SAT College & Career Readiness Underscores Serious Fear for the Future of America

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If you are a student in kindergarten through 12th grade (or if you are a parent of one), you better get your head back into those school books rather than spending all your time texting, watching online videos and wasting time with social media. The latest data released from the College Board via the 2013 SAT Report on College & Career Readiness have evaluated SAT test taking and the results are pathetic. The cover of the full report (a PDF file) shows a bunch of teens mostly smiling, but actually they all should be shown scratching their heads or crying. With student debt at close to $1 trillion, some added focus needs to be made here.

The College Board’s 2013 SAT Report on College & Career Readiness indicates that less than half of all SAT takers in the class of 2013 actually graduated from high school academically prepared to handle college-level course work. While the number has been nearly static in the past five years, this is a true concern for the future of America in global competitiveness.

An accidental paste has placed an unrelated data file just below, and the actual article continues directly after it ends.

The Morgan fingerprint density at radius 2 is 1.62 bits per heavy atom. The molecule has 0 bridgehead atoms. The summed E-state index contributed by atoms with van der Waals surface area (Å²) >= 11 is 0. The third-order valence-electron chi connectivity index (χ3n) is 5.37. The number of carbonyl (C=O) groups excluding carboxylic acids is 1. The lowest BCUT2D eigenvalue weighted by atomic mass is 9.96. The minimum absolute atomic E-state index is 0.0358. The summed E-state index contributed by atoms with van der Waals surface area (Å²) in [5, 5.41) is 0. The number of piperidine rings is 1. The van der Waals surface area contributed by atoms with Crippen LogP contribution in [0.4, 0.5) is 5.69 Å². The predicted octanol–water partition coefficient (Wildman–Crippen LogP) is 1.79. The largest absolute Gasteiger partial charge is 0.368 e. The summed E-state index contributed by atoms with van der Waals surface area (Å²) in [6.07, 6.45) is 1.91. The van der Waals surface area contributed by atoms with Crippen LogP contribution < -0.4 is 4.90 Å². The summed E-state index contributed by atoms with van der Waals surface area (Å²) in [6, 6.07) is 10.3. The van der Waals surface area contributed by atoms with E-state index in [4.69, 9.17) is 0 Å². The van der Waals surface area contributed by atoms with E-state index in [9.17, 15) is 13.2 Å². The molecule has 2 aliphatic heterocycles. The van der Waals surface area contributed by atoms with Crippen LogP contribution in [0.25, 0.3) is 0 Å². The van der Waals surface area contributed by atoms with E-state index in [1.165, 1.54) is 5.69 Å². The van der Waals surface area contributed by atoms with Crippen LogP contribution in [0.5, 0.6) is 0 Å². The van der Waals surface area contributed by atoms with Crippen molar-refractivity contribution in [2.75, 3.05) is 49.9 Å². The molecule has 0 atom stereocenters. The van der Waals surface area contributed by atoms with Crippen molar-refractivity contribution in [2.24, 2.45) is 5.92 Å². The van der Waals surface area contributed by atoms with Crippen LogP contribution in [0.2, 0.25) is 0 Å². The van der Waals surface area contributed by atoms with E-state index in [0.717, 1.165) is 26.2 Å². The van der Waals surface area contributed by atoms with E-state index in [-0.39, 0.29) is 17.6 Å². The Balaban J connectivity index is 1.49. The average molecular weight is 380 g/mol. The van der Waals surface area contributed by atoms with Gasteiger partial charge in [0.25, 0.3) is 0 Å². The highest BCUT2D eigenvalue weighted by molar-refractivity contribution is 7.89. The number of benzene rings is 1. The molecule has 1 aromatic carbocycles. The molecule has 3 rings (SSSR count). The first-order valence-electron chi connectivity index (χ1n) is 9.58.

Perhaps you have heard of all the high-paying jobs that simply cannot be filled. It is real, and the poor state of the education system and the current quality of education just will not cut it. Go read “The World Is Flat” and see the takeaway about being born in rural America versus India. It is shocking, and it is truly a shame.

Some 57% of the students failed to meet the SAT benchmark, with only 43% meeting that benchmark. The report said:

Studies show that students who meet the SAT College and Career Readiness Benchmark are more likely to enroll in a four-year college, more likely to earn a higher first-year GPA, more likely to persist beyond the first year of college, and more likely to complete their degree than their peers who did not meet the benchmark.

Of the students who met the Readiness Benchmark, some 78% enrolled in a four-year college or university. Only 46% of those who did not meet the benchmark enrolled. Hopefully the image below will hit home for why all of this matters.

SAT Benchmark